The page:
top of page
  • Gary Lucas

Mars Attacks! 25 Years Later

by Gary Lucas

Mars Attacks! is a Tim Burton film that was released in 1996. The budget is estimated to be around $70 million. Unfortunately, budget didn’t correlate to quality.

The film was based off of Topps trading cards that were released in 1962. They depicted some fairly graphic imagery that got the company into hot water. Right off the bat I was wary of this movie, given there hasn’t been the best run of movies that were based off of toys. I was right to be wary. It seems as though trading cards don’t transfer any better into movie format than Double Dragon did. The reason for this could be that the plot was underdeveloped and not very well thought through.

The Topps trading cards didn’t have much basis on their own to be adapted into film. Because of this, an original script was needed. Unfortunately, the film focused less on any plot whatsoever and more on its dark humor and featuring imagery similar to that of the trading cards. Whatever plot there was originally seemed to get lost in the weeds. There are a multitude of plots revolving around a large amount of characters which don’t seem to overlap very much. Each barely gets any time individually. The plots do not have room to breathe on their own or develop into anything thoughtful because of the sheer amount of completely separate plots.

Something that got lost along with the plot was any sort of character development or even a sense of connection to any characters. Since no character got much time for their own plot, the audience is left unaffected by any sense of danger that the characters are subjected to. This also means that any sense of safety or accomplishment means next to nothing to the audience given they can probably not even remember half of the characters’ names. Most of these characters don’t get the time to develop a real personality and most of them are fairly forgettable. The characters who do have some form of personality or are memorable in some way are the equivalent of cardboard cutouts and caricatures. General Decker is simply angry all the time and that’s his entire character. Richie’s grandmother has dementia. Richie is a black sheep in the family and that’s as in depth as things really get with any of the characters. That would be to say, that’s as in depth as it gets with any of the human characters.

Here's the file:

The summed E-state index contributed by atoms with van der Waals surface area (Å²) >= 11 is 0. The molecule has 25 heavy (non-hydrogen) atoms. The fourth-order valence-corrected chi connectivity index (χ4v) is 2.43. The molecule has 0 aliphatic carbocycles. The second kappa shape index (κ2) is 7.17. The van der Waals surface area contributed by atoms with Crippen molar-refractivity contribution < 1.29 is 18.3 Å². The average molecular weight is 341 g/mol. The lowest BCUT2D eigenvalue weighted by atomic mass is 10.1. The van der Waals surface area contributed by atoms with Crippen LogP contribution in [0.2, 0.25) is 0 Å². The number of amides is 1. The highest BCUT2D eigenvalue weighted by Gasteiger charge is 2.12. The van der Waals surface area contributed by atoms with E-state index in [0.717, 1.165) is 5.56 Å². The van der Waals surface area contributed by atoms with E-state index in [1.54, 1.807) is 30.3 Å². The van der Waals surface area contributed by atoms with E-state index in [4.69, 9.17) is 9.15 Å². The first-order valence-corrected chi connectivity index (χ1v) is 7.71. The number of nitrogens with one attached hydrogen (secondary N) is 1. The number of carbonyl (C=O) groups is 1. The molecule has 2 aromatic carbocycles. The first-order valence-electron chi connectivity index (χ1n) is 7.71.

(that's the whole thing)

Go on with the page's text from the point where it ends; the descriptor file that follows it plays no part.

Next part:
My favorite aspect of this movie by far is the Martians. I don’t like the Martians because of the gruesome acts that they are shown engaging in, though it is a bonus and adds to their character. The Martians are actually the most in depth characters in the entire film even though they don’t speak a word of English, or any language from Earth. Through all of the “Ack Ack Ack”’s lies a species of alien with a twisted sense of humor. This is not initially apparent, though. The audience is often left in the dark regarding what the aliens’ true intentions are. It isn’t a sure thing at first whether or not the aliens mean peace or harm or whether their actions are because of a miscommunication or rather because they wish to bring destruction to Earth. Seeing the Martians act in ways that you would not necessarily assume and through this getting a good sense of their character is the only thing that gives any sense of depth or suspense to the film. The writing of the Martians is thoughtful, and is frankly the only thing that makes the movie worth watching in regards to the writing as a whole.

Something that I enjoy but know that many audience members might be turned off by is the animation of the Martians. Tim Burton has always had a knack for stop motion animation and started Mars Attacks! as stop motion as well. Once he was shown what sort of animation computers could produce, though, Burton agreed to make Mars Attacks! via computer animation. Though it was animated on a computer the animators still used the techniques used in stop motion animation. This led to an odd rigidity of the characters and an unreal feeling to it. That is something that Burton is known for, but seeing it done on a computer and the product being surrounded by very real actors can be unsettling and fever dreamy. The animation is something that I can easily see someone being put off by, but I think it’s a matter of preference.

Overall it is hard to get into this film unless you came just to see animated Topps trading cards. The plot and characters are both lacking in more ways than one. I believe that this movie had great potential. Had there been more focus on a small amount of plots and characters it would have been a movie worth getting invested in.


bottom of page